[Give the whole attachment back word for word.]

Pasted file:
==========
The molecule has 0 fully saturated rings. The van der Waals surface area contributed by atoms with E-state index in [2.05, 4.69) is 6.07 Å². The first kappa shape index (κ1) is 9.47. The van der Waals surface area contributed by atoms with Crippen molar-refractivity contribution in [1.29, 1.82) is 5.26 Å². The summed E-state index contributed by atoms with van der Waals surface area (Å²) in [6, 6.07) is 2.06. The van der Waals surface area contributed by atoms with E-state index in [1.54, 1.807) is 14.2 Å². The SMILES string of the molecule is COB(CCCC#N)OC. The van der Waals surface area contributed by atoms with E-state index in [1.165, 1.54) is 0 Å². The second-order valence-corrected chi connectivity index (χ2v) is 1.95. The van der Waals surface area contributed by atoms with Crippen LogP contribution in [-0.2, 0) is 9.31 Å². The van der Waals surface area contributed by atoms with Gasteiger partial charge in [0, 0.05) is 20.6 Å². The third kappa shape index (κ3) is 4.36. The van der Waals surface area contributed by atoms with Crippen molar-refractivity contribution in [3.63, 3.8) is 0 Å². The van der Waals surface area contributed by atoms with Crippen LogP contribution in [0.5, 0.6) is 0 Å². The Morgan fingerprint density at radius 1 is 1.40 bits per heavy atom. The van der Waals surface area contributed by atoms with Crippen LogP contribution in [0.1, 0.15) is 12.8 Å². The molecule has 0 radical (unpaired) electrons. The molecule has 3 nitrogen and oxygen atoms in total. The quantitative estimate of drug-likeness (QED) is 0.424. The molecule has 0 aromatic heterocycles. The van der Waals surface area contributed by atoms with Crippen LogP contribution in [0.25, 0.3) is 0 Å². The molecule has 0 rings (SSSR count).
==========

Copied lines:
The molecule has 0 fully saturated rings. The van der Waals surface area contributed by atoms with E-state index in [2.05, 4.69) is 6.07 Å². The first kappa shape index (κ1) is 9.47. The van der Waals surface area contributed by atoms with Crippen molar-refractivity contribution in [1.29, 1.82) is 5.26 Å². The summed E-state index contributed by atoms with van der Waals surface area (Å²) in [6, 6.07) is 2.06. The van der Waals surface area contributed by atoms with E-state index in [1.54, 1.807) is 14.2 Å². The SMILES string of the molecule is COB(CCCC#N)OC. The van der Waals surface area contributed by atoms with E-state index in [1.165, 1.54) is 0 Å². The second-order valence-corrected chi connectivity index (χ2v) is 1.95. The van der Waals surface area contributed by atoms with Crippen LogP contribution in [-0.2, 0) is 9.31 Å². The van der Waals surface area contributed by atoms with Gasteiger partial charge in [0, 0.05) is 20.6 Å². The third kappa shape index (κ3) is 4.36. The van der Waals surface area contributed by atoms with Crippen molar-refractivity contribution in [3.63, 3.8) is 0 Å². The van der Waals surface area contributed by atoms with Crippen LogP contribution in [0.5, 0.6) is 0 Å². The Morgan fingerprint density at radius 1 is 1.40 bits per heavy atom. The van der Waals surface area contributed by atoms with Crippen LogP contribution in [0.1, 0.15) is 12.8 Å². The molecule has 0 radical (unpaired) electrons. The molecule has 3 nitrogen and oxygen atoms in total. The quantitative estimate of drug-likeness (QED) is 0.424. The molecule has 0 aromatic heterocycles. The van der Waals surface area contributed by atoms with Crippen LogP contribution in [0.25, 0.3) is 0 Å². The molecule has 0 rings (SSSR count).